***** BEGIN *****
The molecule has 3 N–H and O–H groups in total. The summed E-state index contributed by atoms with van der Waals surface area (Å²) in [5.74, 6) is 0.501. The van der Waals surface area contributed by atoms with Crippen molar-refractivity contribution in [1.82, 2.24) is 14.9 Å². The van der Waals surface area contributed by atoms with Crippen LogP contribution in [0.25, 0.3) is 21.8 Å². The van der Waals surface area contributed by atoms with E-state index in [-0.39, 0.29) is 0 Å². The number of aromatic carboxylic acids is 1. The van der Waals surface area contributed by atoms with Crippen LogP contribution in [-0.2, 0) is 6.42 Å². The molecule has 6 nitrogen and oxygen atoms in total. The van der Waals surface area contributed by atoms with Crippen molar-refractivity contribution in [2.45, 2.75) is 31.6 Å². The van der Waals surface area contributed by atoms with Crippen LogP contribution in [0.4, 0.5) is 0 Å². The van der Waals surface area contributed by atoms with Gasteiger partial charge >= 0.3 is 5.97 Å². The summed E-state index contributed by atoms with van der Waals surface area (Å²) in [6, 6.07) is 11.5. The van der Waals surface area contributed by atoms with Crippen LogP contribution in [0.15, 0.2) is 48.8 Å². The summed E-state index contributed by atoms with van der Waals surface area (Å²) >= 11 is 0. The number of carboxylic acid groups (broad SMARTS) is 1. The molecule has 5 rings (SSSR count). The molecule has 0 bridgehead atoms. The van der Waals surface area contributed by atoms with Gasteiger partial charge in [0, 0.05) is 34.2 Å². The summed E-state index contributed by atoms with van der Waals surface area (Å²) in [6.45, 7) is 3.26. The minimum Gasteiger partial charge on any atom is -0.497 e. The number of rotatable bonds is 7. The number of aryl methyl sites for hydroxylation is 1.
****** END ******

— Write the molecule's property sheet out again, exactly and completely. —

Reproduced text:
The molecule has 3 N–H and O–H groups in total. The summed E-state index contributed by atoms with van der Waals surface area (Å²) in [5.74, 6) is 0.501. The van der Waals surface area contributed by atoms with Crippen molar-refractivity contribution in [1.82, 2.24) is 14.9 Å². The van der Waals surface area contributed by atoms with Crippen LogP contribution in [0.25, 0.3) is 21.8 Å². The van der Waals surface area contributed by atoms with E-state index in [-0.39, 0.29) is 0 Å². The number of aromatic carboxylic acids is 1. The van der Waals surface area contributed by atoms with Crippen LogP contribution in [-0.2, 0) is 6.42 Å². The molecule has 6 nitrogen and oxygen atoms in total. The van der Waals surface area contributed by atoms with Crippen molar-refractivity contribution in [2.45, 2.75) is 31.6 Å². The van der Waals surface area contributed by atoms with Crippen LogP contribution in [0.4, 0.5) is 0 Å². The van der Waals surface area contributed by atoms with Gasteiger partial charge >= 0.3 is 5.97 Å². The summed E-state index contributed by atoms with van der Waals surface area (Å²) in [6, 6.07) is 11.5. The van der Waals surface area contributed by atoms with Crippen LogP contribution in [0.15, 0.2) is 48.8 Å². The summed E-state index contributed by atoms with van der Waals surface area (Å²) >= 11 is 0. The number of carboxylic acid groups (broad SMARTS) is 1. The molecule has 5 rings (SSSR count). The molecule has 0 bridgehead atoms. The van der Waals surface area contributed by atoms with Gasteiger partial charge in [0, 0.05) is 34.2 Å². The summed E-state index contributed by atoms with van der Waals surface area (Å²) in [6.45, 7) is 3.26. The minimum Gasteiger partial charge on any atom is -0.497 e. The number of rotatable bonds is 7. The number of aryl methyl sites for hydroxylation is 1.